to windward


Also found in: Dictionary, Thesaurus, Encyclopedia.
Related to to windward: Windward Islands

to windward of (something)

obsolete To or into a more advantageous position in respect of something or some situation. An allusion to sailing (in which it is still used literally), in which it is most advantageous to be on or toward the side from which the wind is blowing. The company's many lawyers have ensured that it remains to windward of the new tax laws.
See also: of, windward

to windward

Toward an advantageous position, as in We were hoping to get to windward of the situation. This expression transfers the nautical meaning of the phrase, "move in the direction from which the wind blows," to other kinds of undertaking. Its figurative use dates from the late 1700s.
See also: windward

to windward

Into or to an advantageous posture or position.
See also: windward
References in classic literature ?
"Suppose it took you six times that long to return to windward; that would bring you back by the end of a week."
Prior to Windward, he was a vice president in the Wealth Management division of Goldman Sachs & Co (NYSE: GS) where he worked with corporate executives and high net worth families.
Earlier, he went to Windward Mall in Kaneohe to see a 3D version of the movie Avatar with his daughters and family friends.
At a port rounding, if a port tack boat thinks she has room to tack in front of an approaching starboard boat then she surely has enough room to sail across her and tack to windward and avoid risking a breach of RRS 18.3.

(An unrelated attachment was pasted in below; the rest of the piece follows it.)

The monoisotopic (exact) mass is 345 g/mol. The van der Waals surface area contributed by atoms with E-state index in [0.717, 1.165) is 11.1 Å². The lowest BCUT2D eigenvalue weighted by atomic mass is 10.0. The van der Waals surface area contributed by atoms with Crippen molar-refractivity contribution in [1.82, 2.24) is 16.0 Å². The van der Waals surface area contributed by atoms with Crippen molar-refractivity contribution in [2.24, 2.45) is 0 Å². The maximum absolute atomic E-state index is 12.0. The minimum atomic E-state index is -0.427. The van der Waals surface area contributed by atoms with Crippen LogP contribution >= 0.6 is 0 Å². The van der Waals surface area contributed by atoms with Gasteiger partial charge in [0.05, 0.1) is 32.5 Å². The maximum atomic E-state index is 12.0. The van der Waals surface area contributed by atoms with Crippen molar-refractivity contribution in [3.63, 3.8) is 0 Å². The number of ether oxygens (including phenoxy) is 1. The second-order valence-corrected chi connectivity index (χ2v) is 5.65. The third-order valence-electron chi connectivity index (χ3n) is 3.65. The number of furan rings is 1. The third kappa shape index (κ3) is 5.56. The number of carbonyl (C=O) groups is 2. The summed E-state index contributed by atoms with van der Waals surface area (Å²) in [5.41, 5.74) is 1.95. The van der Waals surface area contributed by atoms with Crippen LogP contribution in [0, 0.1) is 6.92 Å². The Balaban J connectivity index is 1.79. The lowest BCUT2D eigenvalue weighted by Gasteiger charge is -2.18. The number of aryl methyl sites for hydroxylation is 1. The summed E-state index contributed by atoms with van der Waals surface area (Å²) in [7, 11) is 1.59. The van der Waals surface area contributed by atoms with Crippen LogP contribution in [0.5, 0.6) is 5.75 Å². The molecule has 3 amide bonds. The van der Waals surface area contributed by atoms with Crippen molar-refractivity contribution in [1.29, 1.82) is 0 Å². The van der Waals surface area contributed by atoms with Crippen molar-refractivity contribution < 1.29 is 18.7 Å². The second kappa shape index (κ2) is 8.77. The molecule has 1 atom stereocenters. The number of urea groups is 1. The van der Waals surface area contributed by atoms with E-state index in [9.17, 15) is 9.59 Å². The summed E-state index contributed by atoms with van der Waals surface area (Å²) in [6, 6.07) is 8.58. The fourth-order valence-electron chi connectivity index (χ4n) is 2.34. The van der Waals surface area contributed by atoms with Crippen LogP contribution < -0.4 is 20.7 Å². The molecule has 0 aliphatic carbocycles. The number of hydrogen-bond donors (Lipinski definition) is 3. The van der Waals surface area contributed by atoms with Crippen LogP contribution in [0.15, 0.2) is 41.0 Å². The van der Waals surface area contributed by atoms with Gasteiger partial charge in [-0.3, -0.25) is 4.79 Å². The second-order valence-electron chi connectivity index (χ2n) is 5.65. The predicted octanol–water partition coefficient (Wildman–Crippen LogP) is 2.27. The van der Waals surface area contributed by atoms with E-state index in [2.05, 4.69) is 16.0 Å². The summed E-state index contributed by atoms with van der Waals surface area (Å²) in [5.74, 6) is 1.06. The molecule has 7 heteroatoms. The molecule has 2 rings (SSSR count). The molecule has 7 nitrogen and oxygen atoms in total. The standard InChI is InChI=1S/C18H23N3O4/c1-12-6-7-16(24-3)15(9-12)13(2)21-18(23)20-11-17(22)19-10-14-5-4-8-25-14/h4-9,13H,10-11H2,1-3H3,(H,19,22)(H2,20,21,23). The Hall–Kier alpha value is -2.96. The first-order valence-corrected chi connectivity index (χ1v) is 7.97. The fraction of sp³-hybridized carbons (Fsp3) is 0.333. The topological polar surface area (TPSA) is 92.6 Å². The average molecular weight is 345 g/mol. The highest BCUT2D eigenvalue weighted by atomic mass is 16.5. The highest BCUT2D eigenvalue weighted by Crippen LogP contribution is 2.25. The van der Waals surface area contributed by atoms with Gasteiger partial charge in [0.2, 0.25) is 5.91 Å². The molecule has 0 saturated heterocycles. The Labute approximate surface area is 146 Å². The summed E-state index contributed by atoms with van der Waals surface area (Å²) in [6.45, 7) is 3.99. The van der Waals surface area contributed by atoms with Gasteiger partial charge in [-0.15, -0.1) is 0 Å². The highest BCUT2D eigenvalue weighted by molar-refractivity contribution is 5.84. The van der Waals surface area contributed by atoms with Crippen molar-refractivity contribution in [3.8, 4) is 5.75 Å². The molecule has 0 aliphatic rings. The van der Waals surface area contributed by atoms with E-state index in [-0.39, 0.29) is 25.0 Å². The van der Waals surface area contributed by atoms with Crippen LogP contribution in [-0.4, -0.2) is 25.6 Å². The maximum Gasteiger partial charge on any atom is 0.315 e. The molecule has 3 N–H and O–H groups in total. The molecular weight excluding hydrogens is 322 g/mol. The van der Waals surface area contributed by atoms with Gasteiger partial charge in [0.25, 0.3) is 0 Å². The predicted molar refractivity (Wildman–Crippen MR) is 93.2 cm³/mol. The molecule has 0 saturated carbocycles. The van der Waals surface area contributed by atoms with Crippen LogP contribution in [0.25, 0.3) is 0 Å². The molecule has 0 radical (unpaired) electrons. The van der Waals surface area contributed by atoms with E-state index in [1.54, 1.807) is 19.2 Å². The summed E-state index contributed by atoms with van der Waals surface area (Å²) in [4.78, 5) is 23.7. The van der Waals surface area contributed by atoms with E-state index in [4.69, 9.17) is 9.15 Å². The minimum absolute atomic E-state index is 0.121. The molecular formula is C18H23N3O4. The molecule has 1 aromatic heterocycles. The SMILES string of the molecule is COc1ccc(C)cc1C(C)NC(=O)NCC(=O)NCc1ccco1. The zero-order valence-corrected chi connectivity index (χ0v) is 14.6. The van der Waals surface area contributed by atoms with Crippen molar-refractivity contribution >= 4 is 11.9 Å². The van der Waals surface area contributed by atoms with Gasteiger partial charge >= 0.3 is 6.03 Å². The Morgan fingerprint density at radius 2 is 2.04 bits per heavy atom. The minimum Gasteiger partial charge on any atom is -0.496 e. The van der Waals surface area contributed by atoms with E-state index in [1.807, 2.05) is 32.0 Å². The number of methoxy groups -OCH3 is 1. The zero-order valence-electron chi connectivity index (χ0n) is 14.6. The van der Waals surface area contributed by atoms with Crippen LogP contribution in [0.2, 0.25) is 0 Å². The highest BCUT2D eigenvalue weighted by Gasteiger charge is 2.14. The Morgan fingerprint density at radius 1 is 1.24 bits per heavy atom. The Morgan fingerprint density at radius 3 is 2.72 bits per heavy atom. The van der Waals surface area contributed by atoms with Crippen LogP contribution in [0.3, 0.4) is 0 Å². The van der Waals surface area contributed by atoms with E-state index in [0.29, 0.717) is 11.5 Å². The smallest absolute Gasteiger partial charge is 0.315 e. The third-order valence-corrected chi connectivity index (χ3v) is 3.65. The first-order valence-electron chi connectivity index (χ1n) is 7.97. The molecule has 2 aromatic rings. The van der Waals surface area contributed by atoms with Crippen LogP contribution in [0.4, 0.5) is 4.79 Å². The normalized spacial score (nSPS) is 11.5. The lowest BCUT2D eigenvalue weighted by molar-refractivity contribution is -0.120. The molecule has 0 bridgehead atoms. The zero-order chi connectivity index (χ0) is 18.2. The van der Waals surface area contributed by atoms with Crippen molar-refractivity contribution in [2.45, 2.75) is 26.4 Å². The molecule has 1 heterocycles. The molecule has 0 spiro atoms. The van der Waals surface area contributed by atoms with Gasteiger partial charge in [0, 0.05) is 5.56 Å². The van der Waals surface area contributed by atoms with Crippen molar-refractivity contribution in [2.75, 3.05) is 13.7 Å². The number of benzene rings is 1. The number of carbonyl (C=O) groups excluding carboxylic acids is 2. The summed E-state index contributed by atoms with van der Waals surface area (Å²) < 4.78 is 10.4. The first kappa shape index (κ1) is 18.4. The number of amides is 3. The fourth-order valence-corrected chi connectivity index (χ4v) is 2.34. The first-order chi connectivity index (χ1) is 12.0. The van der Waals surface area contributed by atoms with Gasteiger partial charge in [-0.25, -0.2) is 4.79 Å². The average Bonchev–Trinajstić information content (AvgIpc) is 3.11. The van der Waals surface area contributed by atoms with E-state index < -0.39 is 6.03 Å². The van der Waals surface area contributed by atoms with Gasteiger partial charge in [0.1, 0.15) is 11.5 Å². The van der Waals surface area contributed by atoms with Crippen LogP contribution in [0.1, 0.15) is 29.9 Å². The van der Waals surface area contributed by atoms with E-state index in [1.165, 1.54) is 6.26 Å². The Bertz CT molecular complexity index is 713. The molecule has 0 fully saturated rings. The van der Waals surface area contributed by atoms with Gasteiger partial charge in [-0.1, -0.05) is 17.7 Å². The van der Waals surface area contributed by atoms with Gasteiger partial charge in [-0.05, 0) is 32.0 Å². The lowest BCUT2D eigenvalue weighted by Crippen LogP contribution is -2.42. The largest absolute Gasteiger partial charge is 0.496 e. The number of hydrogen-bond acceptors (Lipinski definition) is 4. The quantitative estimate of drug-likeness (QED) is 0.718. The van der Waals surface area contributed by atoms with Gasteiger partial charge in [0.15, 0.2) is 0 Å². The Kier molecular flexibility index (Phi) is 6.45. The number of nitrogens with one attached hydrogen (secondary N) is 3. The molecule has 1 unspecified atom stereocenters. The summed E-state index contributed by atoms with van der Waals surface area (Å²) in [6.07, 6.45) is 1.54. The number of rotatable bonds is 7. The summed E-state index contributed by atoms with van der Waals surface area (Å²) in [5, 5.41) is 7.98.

The wind was light to medium throughout and the starts were close, but Twisted Skippers squeaked ahead in both races after a post-start pinching match to windward.
As a child author Elsie Hulsizer spent her summers sailing in a small sailboat with hr parents, and as an adult she and her husband spent their summers sailing out of Puget Sound and up the straight of Juan de Fuca--also to windward, where they explored the west coast of Vancouver Island over a twenty-year period.
As a child author Elsie Hulsizer spent her summers sailing in a small sailboat with hr parents, and as an adult she and her husband spent their sumemrs sailing out of Puget Sound and up the straight of Juan de Fuca--also to windward, where they explored the west coast of Vancouver Island over a twenty-year period.
It was October 1998, the middle of the hurricane season in the Caribbean, and he had learned of a large and erratic cyclone roiling up to windward. The hurricane--Tropical Storm Mitch--was, in fact, rapidly building into a Category 5 storm, and was destined to become one of the most destructive on record.